With kids, you’ll often have to make the tough decision for their own good. What if you’re at an away tournament? What if it’s your star player? What if you have to play a man-down? You still want to err on the side of safety. Here are two simple observational tactics to help you determine safe return to play for in-game situations:

Pregame: watch closely when they don’t think you’re watching

You might have a situation where a player was injured during practice midweek and you’ll have an opportunity to observe them in pregame warmup on the weekend. If you can see them limp, favor one side, or appear in pain with warmup movements those are red flags indicating an injury that may not be healed well enough to allow safe return to play. Your best course of action would be to hold the player from play.

In-game: do a functional test

In most soccer injury situations you’ll be dealing with injuries to the lower extremities – hip, knee, ankle, foot.

You’ll need to confirm that the player is really pain free. If you can be reasonably confident they are really pain free and have no visible swelling then you’ll need to put them through a functional test. On the sideline ask the player to jog, cut, sprint and jump and observe closely. If they player can do that comfortably and with no visible problems that is a very good indicator of return to play. That’s basically saying if a kid gets back to “normal” – they can play.

In a game situation there are of course many grey areas, decisions are rarely black and white. If you follow the advice above for the functional test you’ll generally be safe, but if you have any doubts don’t take a chance and risk turning the mild injury into something serious. Hold them out and advise them to consult a medical professional.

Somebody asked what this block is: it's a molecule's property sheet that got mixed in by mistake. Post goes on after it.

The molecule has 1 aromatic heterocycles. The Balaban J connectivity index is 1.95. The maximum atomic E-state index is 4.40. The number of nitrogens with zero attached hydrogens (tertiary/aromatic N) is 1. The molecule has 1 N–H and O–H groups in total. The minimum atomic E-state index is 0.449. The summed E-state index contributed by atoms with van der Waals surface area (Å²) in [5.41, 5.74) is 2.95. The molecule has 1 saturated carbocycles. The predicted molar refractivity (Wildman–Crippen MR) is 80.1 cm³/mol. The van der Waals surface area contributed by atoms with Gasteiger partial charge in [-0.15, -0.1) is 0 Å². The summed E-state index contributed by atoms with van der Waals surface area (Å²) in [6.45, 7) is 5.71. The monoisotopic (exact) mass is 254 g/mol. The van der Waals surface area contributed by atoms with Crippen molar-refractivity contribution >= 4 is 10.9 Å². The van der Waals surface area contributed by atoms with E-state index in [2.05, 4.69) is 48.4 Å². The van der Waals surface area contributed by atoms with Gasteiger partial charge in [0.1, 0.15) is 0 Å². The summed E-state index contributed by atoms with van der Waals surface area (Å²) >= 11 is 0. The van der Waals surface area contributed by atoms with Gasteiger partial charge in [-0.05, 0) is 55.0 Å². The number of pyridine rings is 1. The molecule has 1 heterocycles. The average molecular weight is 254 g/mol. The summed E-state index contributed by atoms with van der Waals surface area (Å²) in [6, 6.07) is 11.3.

Posted in Basketball, Coaches, Football, Lacrosse, Soccer, Tips and Training | Leave a comment

Helmets Off Makes Heads Cooler

By Dev Mishra, M.D.

President, Sideline Sports Doc

Clinical Assistant Professor of Orthopedic Surgery, Stanford University

Key Points:

  • Coaches need to maintain awareness of possible heat illness during the early days of September, when air temperatures can be high
  • Sweating through exposed skin is one of the body’s most effective ways to reduce the risk of heat illness, but football helmets and protective equipment limit the amount of exposed skin
  • Removing the helmet when not involved in play can be an effective way to vent off heat and reduce heat illness risk

Youth and high school football practices are now in high gear, and end-of-summer air temperatures can be very high. This means that there’s still a considerable risk of dehydration and heat illness, especially when practicing in pads and helmets. football-player-kneeling-with-helmet-off

Heat illness isn’t just an issue for teams practicing in 100-degree days, it can occur even in 80-degree temperature. Many studies have shown that even at lower air temperature a young athlete’s internal body temperature can exceed 100 degrees (98.6 degrees is generally considered “normal”) and can reach as high as 104 degrees. When a body temperature gets that high there is the risk of problems with mental status, cramping, and a severe medical emergency called heat stroke.

One of the body’s methods of dealing with excessive heat is by cooling through sweat of exposed skin. Arms, legs, neck, head- any of these areas can essentially vent off heat and help regulate body temperature. The problem is that with football clothing and equipment there can be very limited skin exposure to release the heat.

Most youth coaches know the benefits of water breaks and keeping up with hydration. USA Football has a number of excellent tips on hydration for young players, and this section on “hydration myths” is interesting.

One under-utilized method of cooling for football players is helmet removal. The surface area of the head and neck are about 10% of the available skin surface area, so that means the head and neck are good possible sources to vent off excess heat.